Controlling tobacco epidemic – Sri Lanka in the lead

Courtesy for The Sunday Times – By Kumudini Hettiarachchi

Sri Lanka has become a formidable force in battling the insidious campaigns of the tobacco industry on all fronts – locally, regionally and globally.

The CCT team, together with teams from the tobacco observatories in Brazil and South Africa, who received training in tobacco industry research and monitoring at the University of Bath, United Kingdom.

The South Asian Regional Consortium Centre for Combating Tobacco (SARC-CCT) will be inaugurated tomorrow (July 15) at the Galle Face Hotel, Colombo, amidst a distinguished gathering of delegates from Sri Lanka and the region.

The Chief Guest at the launch will be the Vice Chancellor of the Colombo University, Prof. Chandrika Wijeyaratne and the Guest-of-Honour, the Chairman of the National Authority on Tobacco and Alcohol (NATA), Dr. Palitha Abeykoon.

A simultaneous capacity building workshop which includes technical sessions by global and regional experts in tobacco control will be held at the Amora Lagoon Hotel in Katunayake from July 15 to 17.

Before SARC-CCT there was already CCT (Centre for Combating Tobacco), rising from within the Faculty of Medicine, University of Colombo in collaboration with The International Union Against Tuberculosis and Lung Disease simply referred to as The Union.

Reiterating that Sri Lanka is playing a leadership role in tobacco monitoring and control, the Director of the CCT, Dr. Mahesh Rajasuriya said that it is good for the country.

“Everyone is watching closely to see the impact of SARC-CCT on regional tobacco control,” said Dr. Rajasuriya who is a Consultant Psychiatrist and Senior Lecturer at the Department of Psychiatry, Colombo Medical Faculty.

The CCT is the coordinating body of SARC-CCT which is an eight-member regional consortium linking Sri Lanka, Afghanistan, Bhutan, Bangladesh, India, Maldives, Nepal and Pakistan.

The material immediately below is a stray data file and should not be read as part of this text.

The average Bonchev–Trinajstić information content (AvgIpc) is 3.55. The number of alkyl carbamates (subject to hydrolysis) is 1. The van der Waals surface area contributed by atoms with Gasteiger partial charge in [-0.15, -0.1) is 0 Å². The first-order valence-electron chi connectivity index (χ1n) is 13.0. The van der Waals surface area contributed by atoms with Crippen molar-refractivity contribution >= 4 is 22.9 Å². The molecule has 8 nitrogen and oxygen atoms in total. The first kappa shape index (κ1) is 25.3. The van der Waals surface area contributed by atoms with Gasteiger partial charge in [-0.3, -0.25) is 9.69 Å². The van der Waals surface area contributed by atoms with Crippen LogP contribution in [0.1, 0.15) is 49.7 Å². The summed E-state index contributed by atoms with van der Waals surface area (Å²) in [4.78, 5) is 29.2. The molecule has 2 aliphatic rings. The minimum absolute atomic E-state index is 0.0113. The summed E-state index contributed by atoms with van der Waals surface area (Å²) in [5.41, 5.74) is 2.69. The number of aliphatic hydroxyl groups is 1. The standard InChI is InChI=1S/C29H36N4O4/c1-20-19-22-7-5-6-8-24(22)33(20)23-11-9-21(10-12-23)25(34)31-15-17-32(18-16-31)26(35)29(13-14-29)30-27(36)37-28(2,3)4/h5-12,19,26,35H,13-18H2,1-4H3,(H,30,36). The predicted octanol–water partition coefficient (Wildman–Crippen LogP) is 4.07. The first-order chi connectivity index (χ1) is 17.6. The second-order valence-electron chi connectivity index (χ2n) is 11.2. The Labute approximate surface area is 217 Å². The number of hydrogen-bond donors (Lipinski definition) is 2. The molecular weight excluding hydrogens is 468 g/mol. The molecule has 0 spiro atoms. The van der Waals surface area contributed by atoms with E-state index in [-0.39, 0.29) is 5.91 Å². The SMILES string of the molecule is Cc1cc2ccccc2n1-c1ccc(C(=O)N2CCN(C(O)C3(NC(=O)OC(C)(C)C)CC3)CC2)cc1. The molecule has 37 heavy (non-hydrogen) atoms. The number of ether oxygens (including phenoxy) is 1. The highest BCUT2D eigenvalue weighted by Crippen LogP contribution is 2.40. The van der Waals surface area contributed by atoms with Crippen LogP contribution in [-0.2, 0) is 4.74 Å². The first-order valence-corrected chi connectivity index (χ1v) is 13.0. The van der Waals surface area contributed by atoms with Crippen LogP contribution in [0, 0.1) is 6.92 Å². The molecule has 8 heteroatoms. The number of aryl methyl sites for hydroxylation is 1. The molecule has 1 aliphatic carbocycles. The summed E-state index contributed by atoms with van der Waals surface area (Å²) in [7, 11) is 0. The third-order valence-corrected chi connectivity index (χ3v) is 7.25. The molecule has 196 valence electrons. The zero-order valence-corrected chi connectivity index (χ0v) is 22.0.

With tobacco being a major public health issue across the world, Dr. Rajasuriya says that the CCT and SARC-CCT will monitor the tobacco industry and its allies including politicians, government officials, academics et al.

“We pore over, in fact surf the internet, and scrutinize all the information in the public domain on tobacco including the annual reports of tobacco companies and put out this research as peer-reviewed, scientifically verified evidence. This evidence which is investigative and in perspective, we disseminate on the web portal:

Explaining that SARC-CCT would be the South Asian ‘tobacco observatory’ or the tobacco industry monitoring centre, he says that the CCT or the Sri Lankan tobacco observatory was established in 2016 under Article 5.3 of the Framework Convention on Tobacco Control (FCTC) of the World Health Organization (WHO).

“The FCTC is the world’s first modern-day global public health treaty and the first negotiated under the auspices of the WHO. It entered into force in February 2005 and has been signed by 168 of the 192 WHO member states. More than 180 WHO member states have become parties to the FCTC,” says Dr. Rajasuriya.

The FCTC provides an internationally coordinated response to combating the tobacco epidemic, it is learnt, and sets out specific steps to governments on how to address tobacco use.

These steps include: Adopting tax and price measures to reduce tobacco consumption;Banning tobacco advertising, promotion and sponsorship;Creating smoke-free work and public spaces;Putting prominent health warnings on tobacco packages;Combating illicit trade in tobacco products.

Article 5.3 of the FCTC is categorical that when setting and implementing public health policies with respect to tobacco control, the Parties to the FCTC should act to protect these policies from commercial and other vested interests of the tobacco industry in accordance with national law.

It is to support this that ‘Knowledge Hubs’ and observatories of the FCTC Secretariat are located across the world.

Dr. Rajasuriya explains that the seven Knowledge Hubs, with at least one in each of the WHO regions, are tasked with analyzing, synthesizing and disseminating to all those who are parties to the FCTC, knowledge and information on tobacco.

These Knowledge Hubs are global in the scope of their work which goes beyond the boundaries of the hosting countries, sub-regions and regions. The first on ‘Legal Challenges’ was established in Melbourne, Australia in 2014.

The Knowledge Hub on ‘Surveillance’ is in Helsinki, Finland; on ‘Smokeless Tobacco’ in Noida, India; on ‘Water Pipes’ in Beirut, Lebanon; on ‘Taxation’ in Cape Town, South Africa; on ‘International Cooperation’ in Montevideo, Uruguay; on ‘Article 5.3’ in Bangkok, Thailand.

The tobacco observatories are in Colombo, Sri Lanka; Rio de Janeiro, Brazil; and Pretoria, South Africa.

The CCT is located down Park Road in Colombo 5.